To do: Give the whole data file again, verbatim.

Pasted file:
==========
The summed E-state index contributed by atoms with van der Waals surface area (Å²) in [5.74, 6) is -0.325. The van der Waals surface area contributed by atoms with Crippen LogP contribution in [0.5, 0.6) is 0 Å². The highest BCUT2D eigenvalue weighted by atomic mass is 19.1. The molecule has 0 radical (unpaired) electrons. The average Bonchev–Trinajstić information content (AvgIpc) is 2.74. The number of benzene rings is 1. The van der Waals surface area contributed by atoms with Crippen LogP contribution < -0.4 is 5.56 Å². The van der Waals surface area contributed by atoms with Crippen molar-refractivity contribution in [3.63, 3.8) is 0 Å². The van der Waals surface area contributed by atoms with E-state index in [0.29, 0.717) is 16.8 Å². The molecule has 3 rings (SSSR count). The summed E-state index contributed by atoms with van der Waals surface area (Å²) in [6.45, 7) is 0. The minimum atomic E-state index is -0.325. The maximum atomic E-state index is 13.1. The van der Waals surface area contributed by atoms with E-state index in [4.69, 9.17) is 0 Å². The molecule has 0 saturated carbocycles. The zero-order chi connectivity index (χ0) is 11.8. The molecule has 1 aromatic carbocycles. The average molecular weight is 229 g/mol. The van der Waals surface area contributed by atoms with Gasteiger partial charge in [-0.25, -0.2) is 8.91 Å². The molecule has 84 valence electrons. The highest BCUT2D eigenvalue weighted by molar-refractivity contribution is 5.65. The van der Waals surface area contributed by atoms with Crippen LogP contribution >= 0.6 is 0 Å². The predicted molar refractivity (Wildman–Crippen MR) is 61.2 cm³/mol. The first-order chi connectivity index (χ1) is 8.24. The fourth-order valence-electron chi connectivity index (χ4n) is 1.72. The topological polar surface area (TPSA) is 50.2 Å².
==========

The summed E-state index contributed by atoms with van der Waals surface area (Å²) in [5.74, 6) is -0.325. The van der Waals surface area contributed by atoms with Crippen LogP contribution in [0.5, 0.6) is 0 Å². The highest BCUT2D eigenvalue weighted by atomic mass is 19.1. The molecule has 0 radical (unpaired) electrons. The average Bonchev–Trinajstić information content (AvgIpc) is 2.74. The number of benzene rings is 1. The van der Waals surface area contributed by atoms with Crippen LogP contribution < -0.4 is 5.56 Å². The van der Waals surface area contributed by atoms with Crippen molar-refractivity contribution in [3.63, 3.8) is 0 Å². The van der Waals surface area contributed by atoms with E-state index in [0.29, 0.717) is 16.8 Å². The molecule has 3 rings (SSSR count). The summed E-state index contributed by atoms with van der Waals surface area (Å²) in [6.45, 7) is 0. The minimum atomic E-state index is -0.325. The maximum atomic E-state index is 13.1. The van der Waals surface area contributed by atoms with E-state index in [4.69, 9.17) is 0 Å². The molecule has 0 saturated carbocycles. The zero-order chi connectivity index (χ0) is 11.8. The molecule has 1 aromatic carbocycles. The average molecular weight is 229 g/mol. The van der Waals surface area contributed by atoms with Gasteiger partial charge in [-0.25, -0.2) is 8.91 Å². The molecule has 84 valence electrons. The highest BCUT2D eigenvalue weighted by molar-refractivity contribution is 5.65. The van der Waals surface area contributed by atoms with Crippen LogP contribution >= 0.6 is 0 Å². The predicted molar refractivity (Wildman–Crippen MR) is 61.2 cm³/mol. The first-order chi connectivity index (χ1) is 8.24. The fourth-order valence-electron chi connectivity index (χ4n) is 1.72. The topological polar surface area (TPSA) is 50.2 Å².